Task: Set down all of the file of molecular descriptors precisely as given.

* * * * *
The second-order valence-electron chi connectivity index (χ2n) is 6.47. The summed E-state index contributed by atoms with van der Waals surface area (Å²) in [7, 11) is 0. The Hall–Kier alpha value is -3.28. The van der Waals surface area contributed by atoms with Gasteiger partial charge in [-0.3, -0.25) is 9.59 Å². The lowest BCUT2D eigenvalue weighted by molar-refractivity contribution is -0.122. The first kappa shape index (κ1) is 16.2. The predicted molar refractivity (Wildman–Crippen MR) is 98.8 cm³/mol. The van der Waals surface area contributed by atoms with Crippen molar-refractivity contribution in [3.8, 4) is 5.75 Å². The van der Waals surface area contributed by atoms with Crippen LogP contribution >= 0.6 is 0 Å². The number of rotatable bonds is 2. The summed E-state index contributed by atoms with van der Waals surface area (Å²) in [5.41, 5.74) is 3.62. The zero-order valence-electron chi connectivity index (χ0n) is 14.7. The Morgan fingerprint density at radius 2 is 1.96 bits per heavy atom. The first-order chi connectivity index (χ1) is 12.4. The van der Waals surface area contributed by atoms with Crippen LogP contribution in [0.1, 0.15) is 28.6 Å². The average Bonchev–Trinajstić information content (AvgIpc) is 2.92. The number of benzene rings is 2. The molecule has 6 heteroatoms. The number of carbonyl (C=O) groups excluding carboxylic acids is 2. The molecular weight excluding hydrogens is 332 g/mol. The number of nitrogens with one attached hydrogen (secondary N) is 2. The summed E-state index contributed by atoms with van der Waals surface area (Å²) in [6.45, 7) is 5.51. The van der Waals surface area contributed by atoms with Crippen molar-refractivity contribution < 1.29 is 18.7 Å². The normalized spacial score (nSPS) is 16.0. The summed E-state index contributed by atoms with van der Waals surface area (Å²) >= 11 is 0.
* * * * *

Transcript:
The second-order valence-electron chi connectivity index (χ2n) is 6.47. The summed E-state index contributed by atoms with van der Waals surface area (Å²) in [7, 11) is 0. The Hall–Kier alpha value is -3.28. The van der Waals surface area contributed by atoms with Gasteiger partial charge in [-0.3, -0.25) is 9.59 Å². The lowest BCUT2D eigenvalue weighted by molar-refractivity contribution is -0.122. The first kappa shape index (κ1) is 16.2. The predicted molar refractivity (Wildman–Crippen MR) is 98.8 cm³/mol. The van der Waals surface area contributed by atoms with Crippen molar-refractivity contribution in [3.8, 4) is 5.75 Å². The van der Waals surface area contributed by atoms with Crippen LogP contribution >= 0.6 is 0 Å². The number of rotatable bonds is 2. The summed E-state index contributed by atoms with van der Waals surface area (Å²) in [5.41, 5.74) is 3.62. The zero-order valence-electron chi connectivity index (χ0n) is 14.7. The Morgan fingerprint density at radius 2 is 1.96 bits per heavy atom. The first-order chi connectivity index (χ1) is 12.4. The van der Waals surface area contributed by atoms with Crippen LogP contribution in [0.1, 0.15) is 28.6 Å². The average Bonchev–Trinajstić information content (AvgIpc) is 2.92. The number of benzene rings is 2. The molecule has 6 heteroatoms. The number of carbonyl (C=O) groups excluding carboxylic acids is 2. The molecular weight excluding hydrogens is 332 g/mol. The number of nitrogens with one attached hydrogen (secondary N) is 2. The summed E-state index contributed by atoms with van der Waals surface area (Å²) in [6.45, 7) is 5.51. The van der Waals surface area contributed by atoms with Crippen molar-refractivity contribution < 1.29 is 18.7 Å². The normalized spacial score (nSPS) is 16.0. The summed E-state index contributed by atoms with van der Waals surface area (Å²) >= 11 is 0.